On 27 August 1922, the Kalamazoo Gazette reported on Luke’s golf game in this article. Start reading about half way down on the left column.

JAMES (Jim), son #7, worked for The Upjohn Company in Arizona. He was born in 1913 in Michigan.

MARINUS (Renny), son #8, worked for The Upjohn Company. he was born in 1915 in Michigan. He married Dorothy.

In looking for articles on the Van Lieres in the local newspaper, I happened upon two other Van Lieres at the turn of the century. One was Peter Van Liere, who was somewhat regularly in the newspaper. I did not find a connection with our Van Lieres, although a familial connection is still possible.

The other was a Cornelius Van Liere, who died in 1902. The Probate Order (5 June 1902), as well as related information, is in the newspaper. What is worth noting is that Marinus Van Liere is mentioned in the Probate Order. This is two years before Marinus and Johanna immigrated to the U.S. Was Cornelius an uncle of Marinus? There’s always another mystery . . . .

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The National Trust for Historic Preservation is begging Western Michigan University not to destroy history–its own, that of the Kalamazoo area, and that of higher education. There are four old buildings which represent the origins of the university which those who head up the school want to demolish.  Here‘s an article that Mom clipped and mailed me. It was printed in the Kalamazoo Gazette on June 27, 2013.

Click here for the Kalamazoo Gazette article

Click here for the Kalamazoo Gazette article

Click here for the Kalamazoo Gazette article

Click here for the Kalamazoo Gazette article

I keep asking myself  the question, “What kind of people want to destroy history?”

My family has graduated from Western Michigan University for four generations. As I explained in a previous post “Western State Normal School, Kalamazoo, Michigan: A Personal View,” my grandmother, L. Edna Mulder Zuidweg, graduated from the school when it was Western State Normal School, a teacher training school. Both my parents, my aunt, my brother, and yours truly also graduated from WMU.  In addition, my husband graduated with a BBA degree, as well.  And at least one member of the most recent generation–my cousin’s daughter– has graduated from Western.

Because my husband and I both got business degrees (I also majored in history and he did so in political science) in the late 70s, we spent a lot of time on the oldest section of the university–East Campus, which housed the business school.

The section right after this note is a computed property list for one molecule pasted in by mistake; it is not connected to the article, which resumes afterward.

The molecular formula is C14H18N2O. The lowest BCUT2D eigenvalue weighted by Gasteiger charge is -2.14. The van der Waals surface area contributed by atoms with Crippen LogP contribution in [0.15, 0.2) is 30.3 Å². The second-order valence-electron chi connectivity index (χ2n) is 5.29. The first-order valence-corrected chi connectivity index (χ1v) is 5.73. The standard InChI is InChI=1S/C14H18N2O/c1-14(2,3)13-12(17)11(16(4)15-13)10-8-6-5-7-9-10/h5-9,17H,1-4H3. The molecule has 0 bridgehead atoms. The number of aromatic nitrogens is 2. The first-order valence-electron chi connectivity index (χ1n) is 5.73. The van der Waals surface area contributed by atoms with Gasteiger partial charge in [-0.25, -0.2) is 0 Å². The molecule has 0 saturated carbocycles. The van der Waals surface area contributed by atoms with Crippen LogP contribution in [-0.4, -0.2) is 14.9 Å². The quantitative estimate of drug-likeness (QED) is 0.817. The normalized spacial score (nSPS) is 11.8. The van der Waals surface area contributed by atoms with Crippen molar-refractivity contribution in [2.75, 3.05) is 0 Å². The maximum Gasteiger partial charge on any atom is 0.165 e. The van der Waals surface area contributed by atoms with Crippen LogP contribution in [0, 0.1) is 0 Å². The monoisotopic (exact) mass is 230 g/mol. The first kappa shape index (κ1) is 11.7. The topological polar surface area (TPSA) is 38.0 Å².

If you follow this link you will read a good history of the old campus.  They have some beautiful photos posted, too.

State Normal Kalamazoo front


1.  Be an advocate for smart adaptive re-use!  Tweet, display yard signs, display bumper stickers,write letters, TELL YOUR FRIENDS and ASK THEM TO HELP!  ACT NOW.  Click here for  Action Plan

2.  Join our “cast of thousands!” 
     Click here for details of our quest to post pix of you holding the Save East Campus sign for Youtube

3.  Click here to get your printable pix-poster for Youtube video

4.   Express your concerns to WMU’s Board of Trustees [go HERE to email the Board]

5. Express your concerns to elected officials:
Governor Rick Snyder
P.O. Box 30013
Lansing, Michigan 48909

State Senator Tonya Schuitmaker

State Representative Margaret O’Brien

State Representative Sean McCann

Mayor Bobby Hopewell

6.  Express your concerns to WMU’s Board of Trustees [go
 HERE to email the Board]

7. Sign a petition here 

8. Write to news media in support of the FOHEC request for a moratorium and community input.

9. ASK:  How much will taxpayers/students have to pay to demolish the buildings?  How much will taxpayers/students have to pay to transport resulting debris to landfills?  How much will taxpayers/students have to pay to pave over historic East Campus to create the proposed parking lot?  How much does it all add up to?  

10. ASK:  How much will it cost to save the buildings and make a serious survey of ways they could be used to serve and educate students?

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Remember Lambertus Leeuwenhoek (Uncle Lou), husband of my great grand-aunt Jennie DeKorn Leeuwenhoek?  He’s the one who owned the Bibles I showcased in one post.  He and Aunt Jen owned a general market in Kalamazoo, Michigan.